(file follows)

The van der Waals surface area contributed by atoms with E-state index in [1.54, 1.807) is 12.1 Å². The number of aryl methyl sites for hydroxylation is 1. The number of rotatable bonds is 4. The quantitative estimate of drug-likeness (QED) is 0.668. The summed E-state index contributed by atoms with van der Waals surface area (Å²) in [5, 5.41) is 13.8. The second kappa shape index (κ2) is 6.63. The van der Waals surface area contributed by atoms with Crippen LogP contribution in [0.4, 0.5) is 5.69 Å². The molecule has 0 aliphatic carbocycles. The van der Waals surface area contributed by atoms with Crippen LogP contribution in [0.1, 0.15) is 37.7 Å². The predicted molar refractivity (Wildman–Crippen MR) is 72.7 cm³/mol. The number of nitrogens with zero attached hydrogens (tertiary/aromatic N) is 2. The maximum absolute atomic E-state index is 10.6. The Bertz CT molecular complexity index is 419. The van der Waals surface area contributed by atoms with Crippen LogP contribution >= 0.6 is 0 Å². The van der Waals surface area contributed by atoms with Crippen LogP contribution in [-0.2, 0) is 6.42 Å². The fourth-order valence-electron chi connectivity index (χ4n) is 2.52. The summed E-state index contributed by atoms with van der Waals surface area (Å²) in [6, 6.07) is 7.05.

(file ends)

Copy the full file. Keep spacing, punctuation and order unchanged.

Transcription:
The van der Waals surface area contributed by atoms with E-state index in [1.54, 1.807) is 12.1 Å². The number of aryl methyl sites for hydroxylation is 1. The number of rotatable bonds is 4. The quantitative estimate of drug-likeness (QED) is 0.668. The summed E-state index contributed by atoms with van der Waals surface area (Å²) in [5, 5.41) is 13.8. The second kappa shape index (κ2) is 6.63. The van der Waals surface area contributed by atoms with Crippen LogP contribution in [0.4, 0.5) is 5.69 Å². The molecule has 0 aliphatic carbocycles. The van der Waals surface area contributed by atoms with Crippen LogP contribution in [0.1, 0.15) is 37.7 Å². The predicted molar refractivity (Wildman–Crippen MR) is 72.7 cm³/mol. The number of nitrogens with zero attached hydrogens (tertiary/aromatic N) is 2. The maximum absolute atomic E-state index is 10.6. The Bertz CT molecular complexity index is 419. The van der Waals surface area contributed by atoms with Crippen LogP contribution >= 0.6 is 0 Å². The van der Waals surface area contributed by atoms with Crippen LogP contribution in [-0.2, 0) is 6.42 Å². The fourth-order valence-electron chi connectivity index (χ4n) is 2.52. The summed E-state index contributed by atoms with van der Waals surface area (Å²) in [6, 6.07) is 7.05.